Use this URL to cite or link to this record in EThOS: http://ethos.bl.uk/OrderDetails.do?uin=uk.bl.ethos.593032
Title: What causes geographic variation? : a case study of Anolis oculatus
Author: Malhotra, Anita
Awarding Body: University of Aberdeen
Current Institution: University of Aberdeen
Date of Award: 1992
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Abstract:
The lizard Anolis oculatus, endemic to the small Lesser Antillean island of Dominica, was selected as a model to study the causes of geographic variation. Patterns of geographic variation were investigated using a variety of univariate, bivariate and multivariate numerical methods. Patterns were found to be predominately clinal, with some incongruence within and between the character systems (body proportions, scalation, and colour pattern), and included altitudinal, east-west and (on the Caribbean coast) north-south clines. Overall four ecotypic groups were recognisable, and the current subspecies were invalidated. Simultaneous Mantel tests pointed strongly to adaptation to various environmental factors (both biotic and physical) as the cause of variation in most of the characters studied. Canonical correlation analysis was used to study the covariance of character constellations and their relationship to environmental variation. A closely related species from a neighbouring island with an independent evolutionary history, A. marmoratus from Basse Terre (Guadeloupe) showed many parallels, both in patterns of geographic variation and associations with environmental variation, which can be attributed solely to the effect of current ecology. A direct test of the action of natural selection was then provided by a translocation experiment in Dominica, where representative populations of the four ecotypes were translocated into a single habitat. In a very short period, evidence was obtained of strong directional selection acting proportionately to the extent of ecological change experienced by the different ecotypes.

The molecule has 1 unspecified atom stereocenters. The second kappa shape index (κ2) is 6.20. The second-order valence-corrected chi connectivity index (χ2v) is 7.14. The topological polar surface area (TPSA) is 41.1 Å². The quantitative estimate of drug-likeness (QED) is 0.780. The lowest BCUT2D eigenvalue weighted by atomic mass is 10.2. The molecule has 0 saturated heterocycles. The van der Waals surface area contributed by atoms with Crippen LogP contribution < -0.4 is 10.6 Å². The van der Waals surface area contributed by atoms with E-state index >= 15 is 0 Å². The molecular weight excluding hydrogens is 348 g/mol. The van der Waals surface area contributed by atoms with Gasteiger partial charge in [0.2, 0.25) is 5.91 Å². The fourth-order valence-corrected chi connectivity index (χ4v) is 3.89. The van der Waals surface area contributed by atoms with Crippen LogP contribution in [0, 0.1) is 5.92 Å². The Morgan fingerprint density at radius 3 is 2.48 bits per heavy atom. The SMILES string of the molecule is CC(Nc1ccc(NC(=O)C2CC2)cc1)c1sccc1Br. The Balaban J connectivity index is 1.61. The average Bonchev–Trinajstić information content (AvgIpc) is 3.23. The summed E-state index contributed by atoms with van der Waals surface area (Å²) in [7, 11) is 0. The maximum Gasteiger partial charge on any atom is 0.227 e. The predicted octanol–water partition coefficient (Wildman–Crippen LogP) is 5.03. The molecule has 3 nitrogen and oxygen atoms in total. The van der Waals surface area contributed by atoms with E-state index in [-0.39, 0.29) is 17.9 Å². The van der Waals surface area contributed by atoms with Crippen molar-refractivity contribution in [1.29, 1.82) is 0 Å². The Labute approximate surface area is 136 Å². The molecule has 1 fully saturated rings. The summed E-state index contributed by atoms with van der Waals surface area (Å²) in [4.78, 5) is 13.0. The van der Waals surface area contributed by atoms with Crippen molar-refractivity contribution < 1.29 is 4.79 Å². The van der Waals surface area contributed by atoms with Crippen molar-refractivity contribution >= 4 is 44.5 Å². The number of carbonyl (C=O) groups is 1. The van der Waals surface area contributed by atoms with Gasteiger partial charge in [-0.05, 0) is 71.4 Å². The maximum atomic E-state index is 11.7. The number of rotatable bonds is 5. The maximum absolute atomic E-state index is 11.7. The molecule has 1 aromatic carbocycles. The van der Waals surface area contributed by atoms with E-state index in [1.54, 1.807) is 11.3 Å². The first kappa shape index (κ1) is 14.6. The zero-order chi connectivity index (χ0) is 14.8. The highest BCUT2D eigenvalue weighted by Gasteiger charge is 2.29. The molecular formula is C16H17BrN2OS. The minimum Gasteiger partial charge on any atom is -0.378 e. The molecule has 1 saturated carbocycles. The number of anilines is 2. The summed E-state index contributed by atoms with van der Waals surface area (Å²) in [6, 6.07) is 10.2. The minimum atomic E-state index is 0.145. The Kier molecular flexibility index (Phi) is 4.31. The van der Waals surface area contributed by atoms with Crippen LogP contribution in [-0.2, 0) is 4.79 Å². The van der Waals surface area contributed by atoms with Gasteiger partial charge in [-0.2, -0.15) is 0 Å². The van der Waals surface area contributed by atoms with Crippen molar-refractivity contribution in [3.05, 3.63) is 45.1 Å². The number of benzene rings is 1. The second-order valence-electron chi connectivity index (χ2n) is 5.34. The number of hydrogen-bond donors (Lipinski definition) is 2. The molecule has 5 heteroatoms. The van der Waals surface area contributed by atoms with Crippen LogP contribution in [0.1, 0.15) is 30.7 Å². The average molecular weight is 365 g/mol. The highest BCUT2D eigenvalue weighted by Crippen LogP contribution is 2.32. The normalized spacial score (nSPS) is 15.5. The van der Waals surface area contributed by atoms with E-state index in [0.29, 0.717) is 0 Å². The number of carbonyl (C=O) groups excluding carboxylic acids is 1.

Supervisor: Not available Sponsor: Not available
Qualification Name: Thesis (Ph.D.) Qualification Level: Doctoral
EThOS ID: uk.bl.ethos.593032  DOI: Not available
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